Governments increasingly using emerging technologies: summit report

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Feb 14, 2017 (LBO) – Governments are increasingly incorporating emerging technologies to improve public services, according to a report presented at the recent World Government Summit in Dubai.

The Best Government Emerging Technologies report says several countries are now exploring “emerging technologies to provide government services more efficiently, effectively and have proven results.”

Specifically, the report considered areas such as artificial intelligence, blockchain and distributed ledgers, citizen engagement & analytics, cloud and high performance computing, nanotechnology, new manufacturing, robotics & space, smart platforms, and the virtual world.

For instance, Estonia, a leader in the area of e-Government, is using blockchain for record management systems.

“The most mature initiative currently in place is the Estonian e-Health Foundation’s deployment of a blockchain-based system to secure over one million patient healthcare records.”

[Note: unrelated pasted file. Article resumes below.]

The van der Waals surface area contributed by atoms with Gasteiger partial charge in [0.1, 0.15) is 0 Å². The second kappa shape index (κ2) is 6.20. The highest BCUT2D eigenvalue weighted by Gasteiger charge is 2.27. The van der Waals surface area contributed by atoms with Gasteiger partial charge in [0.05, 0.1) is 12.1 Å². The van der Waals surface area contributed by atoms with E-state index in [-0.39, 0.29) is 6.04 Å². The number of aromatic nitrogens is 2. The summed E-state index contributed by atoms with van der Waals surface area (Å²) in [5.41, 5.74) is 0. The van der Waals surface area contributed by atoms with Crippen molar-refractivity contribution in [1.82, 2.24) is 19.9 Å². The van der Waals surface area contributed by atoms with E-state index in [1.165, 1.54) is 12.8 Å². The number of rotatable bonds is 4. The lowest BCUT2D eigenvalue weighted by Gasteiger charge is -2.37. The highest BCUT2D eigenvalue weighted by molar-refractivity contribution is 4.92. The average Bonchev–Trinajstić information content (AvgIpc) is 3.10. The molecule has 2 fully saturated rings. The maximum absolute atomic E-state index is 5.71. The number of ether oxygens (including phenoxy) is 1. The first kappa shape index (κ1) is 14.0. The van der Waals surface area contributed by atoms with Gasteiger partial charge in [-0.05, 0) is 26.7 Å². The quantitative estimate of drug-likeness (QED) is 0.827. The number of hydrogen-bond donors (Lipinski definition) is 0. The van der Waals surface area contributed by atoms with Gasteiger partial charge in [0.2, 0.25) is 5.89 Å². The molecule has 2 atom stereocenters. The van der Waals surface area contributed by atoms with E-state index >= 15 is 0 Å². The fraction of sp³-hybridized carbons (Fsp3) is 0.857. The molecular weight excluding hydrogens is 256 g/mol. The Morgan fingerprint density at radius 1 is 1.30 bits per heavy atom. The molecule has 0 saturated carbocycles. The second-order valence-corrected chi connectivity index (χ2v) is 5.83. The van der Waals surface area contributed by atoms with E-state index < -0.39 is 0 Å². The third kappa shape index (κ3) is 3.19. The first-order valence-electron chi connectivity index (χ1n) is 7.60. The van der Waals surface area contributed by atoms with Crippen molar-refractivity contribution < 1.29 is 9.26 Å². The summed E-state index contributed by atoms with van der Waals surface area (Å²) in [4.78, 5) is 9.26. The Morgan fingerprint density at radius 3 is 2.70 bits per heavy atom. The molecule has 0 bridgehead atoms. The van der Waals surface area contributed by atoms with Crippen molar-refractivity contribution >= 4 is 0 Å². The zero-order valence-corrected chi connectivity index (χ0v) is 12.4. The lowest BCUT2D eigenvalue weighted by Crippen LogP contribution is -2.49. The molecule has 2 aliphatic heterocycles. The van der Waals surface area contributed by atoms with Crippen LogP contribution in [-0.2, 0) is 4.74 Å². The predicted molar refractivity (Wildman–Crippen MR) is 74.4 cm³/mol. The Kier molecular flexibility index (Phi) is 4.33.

Similarly, the Dutch government is exploring the use of text mining and machine learning for detection of child abuse.

The Netherlands national healthcare organization uses unstructured semimedical data generated from children visits to doctors for predictive analysis to create a decision support system, the report said.

Neighboring India is carving out a niche for itself in communication satellites, and currently operates one of the biggest satellite communication networks in the world.

In June 2016, India broke a record launching 20 satellites in a single launch. In 2017, there are contracts to launch more than 80 satellites.

Other exciting initiatives are Rwanda’s use of drones to deliver blood to patients in remote areas, Singapore’s building of a prototype chatbot for selected public services, and 3D printing in the United States in the area of healthcare.

Nevertheless, new technologies are not without its risks. In 2007, hackers unleashed a wave of cyber attacks that crippled dozens of government and corporate sites in Estonia, one of Europe’s most wired countries.

A small group of Russian activists associated with the pro-Kremlin youth group Nashi said they were responsible.

“Although this transformation can be beneficial and even necessary, it faces an important risk: empowering an instrument into a goal itself,” the report said.

“Technology without an ethical and moral horizon is empty just as ethical and moral values would fail without a wise application of technology.”

The report can be viewed here